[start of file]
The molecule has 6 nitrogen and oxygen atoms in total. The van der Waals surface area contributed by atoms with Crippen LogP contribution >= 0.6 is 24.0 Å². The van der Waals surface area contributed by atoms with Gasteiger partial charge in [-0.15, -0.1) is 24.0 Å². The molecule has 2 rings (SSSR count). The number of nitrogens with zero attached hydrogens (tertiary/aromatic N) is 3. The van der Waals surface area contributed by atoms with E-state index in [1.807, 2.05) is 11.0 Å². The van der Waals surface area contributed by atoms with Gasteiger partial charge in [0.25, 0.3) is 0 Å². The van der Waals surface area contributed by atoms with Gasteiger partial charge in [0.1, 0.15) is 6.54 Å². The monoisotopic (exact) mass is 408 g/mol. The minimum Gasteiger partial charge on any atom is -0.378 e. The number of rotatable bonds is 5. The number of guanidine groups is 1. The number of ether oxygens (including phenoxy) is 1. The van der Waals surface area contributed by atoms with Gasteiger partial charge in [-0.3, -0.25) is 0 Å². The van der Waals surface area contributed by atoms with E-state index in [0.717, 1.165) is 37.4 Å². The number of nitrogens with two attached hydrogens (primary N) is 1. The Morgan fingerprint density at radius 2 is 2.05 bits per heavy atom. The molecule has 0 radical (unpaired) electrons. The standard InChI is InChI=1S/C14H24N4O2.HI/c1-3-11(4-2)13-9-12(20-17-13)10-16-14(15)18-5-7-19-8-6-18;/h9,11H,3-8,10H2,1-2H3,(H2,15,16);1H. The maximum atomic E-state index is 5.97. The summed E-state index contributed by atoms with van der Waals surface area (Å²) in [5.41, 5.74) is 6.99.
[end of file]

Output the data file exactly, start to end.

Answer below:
The molecule has 6 nitrogen and oxygen atoms in total. The van der Waals surface area contributed by atoms with Crippen LogP contribution >= 0.6 is 24.0 Å². The van der Waals surface area contributed by atoms with Gasteiger partial charge in [-0.15, -0.1) is 24.0 Å². The molecule has 2 rings (SSSR count). The number of nitrogens with zero attached hydrogens (tertiary/aromatic N) is 3. The van der Waals surface area contributed by atoms with E-state index in [1.807, 2.05) is 11.0 Å². The van der Waals surface area contributed by atoms with Gasteiger partial charge in [0.25, 0.3) is 0 Å². The van der Waals surface area contributed by atoms with Gasteiger partial charge in [0.1, 0.15) is 6.54 Å². The monoisotopic (exact) mass is 408 g/mol. The minimum Gasteiger partial charge on any atom is -0.378 e. The number of rotatable bonds is 5. The number of guanidine groups is 1. The number of ether oxygens (including phenoxy) is 1. The van der Waals surface area contributed by atoms with Gasteiger partial charge in [-0.3, -0.25) is 0 Å². The van der Waals surface area contributed by atoms with E-state index in [0.717, 1.165) is 37.4 Å². The number of nitrogens with two attached hydrogens (primary N) is 1. The Morgan fingerprint density at radius 2 is 2.05 bits per heavy atom. The molecule has 0 radical (unpaired) electrons. The standard InChI is InChI=1S/C14H24N4O2.HI/c1-3-11(4-2)13-9-12(20-17-13)10-16-14(15)18-5-7-19-8-6-18;/h9,11H,3-8,10H2,1-2H3,(H2,15,16);1H. The maximum atomic E-state index is 5.97. The summed E-state index contributed by atoms with van der Waals surface area (Å²) in [5.41, 5.74) is 6.99.